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Draft Japanese bill suggests watered-down global warming counter-measures

TOKYO, Feb. 27 — The latest draft law that government compiled shows some of its anti-global warming measures could be watered down significantly compared with an initial draft mapped out earlier by the Environment Ministry, sources knowledgeable about the matter said Friday.

While government is moving ahead with a debate on the draft to earn Cabinet approval on March 5, the planned legislation is leaning heavily toward meeting demand from business circles in regulations on emission trading and renewable energy promotion.

An environmental group official with knowledge of the draft criticized it as "giving the nod to doing nothing."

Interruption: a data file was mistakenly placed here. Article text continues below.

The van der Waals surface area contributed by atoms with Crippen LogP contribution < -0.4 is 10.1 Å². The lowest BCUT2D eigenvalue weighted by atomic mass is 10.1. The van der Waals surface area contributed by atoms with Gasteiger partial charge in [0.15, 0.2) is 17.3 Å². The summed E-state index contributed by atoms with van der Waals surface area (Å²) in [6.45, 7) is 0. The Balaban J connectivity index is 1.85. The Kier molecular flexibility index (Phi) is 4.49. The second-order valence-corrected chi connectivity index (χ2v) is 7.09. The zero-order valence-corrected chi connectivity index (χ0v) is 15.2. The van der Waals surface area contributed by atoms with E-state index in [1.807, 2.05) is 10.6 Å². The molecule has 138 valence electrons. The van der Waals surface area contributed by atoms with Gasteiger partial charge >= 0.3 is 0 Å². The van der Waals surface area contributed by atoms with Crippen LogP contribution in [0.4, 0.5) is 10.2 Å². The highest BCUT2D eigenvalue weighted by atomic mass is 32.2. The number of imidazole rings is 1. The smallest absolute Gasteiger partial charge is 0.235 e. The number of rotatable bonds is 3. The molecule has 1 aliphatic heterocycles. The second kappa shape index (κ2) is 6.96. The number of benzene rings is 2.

Several clauses in the bill also differ from what the ruling Democratic Party of Japan (DPJ) pledged in its campaign manifesto for last year's general election.

The ministry's initial draft aimed at setting an upper limit to total amount of greenhouse gas (GHG) emissions from business corporations in line with DPJ's pledges.

This draft's latest version envisions creating a system of setting an upper limit per production which means overall emissions will rise if production increases.

The latest version maintains the goal of slashing GHG emissions by 25 percent from 1990 levels by 2020 as revealed by Prime Minister Yukio Hatoyama last fall. (PNA/Kyodo)

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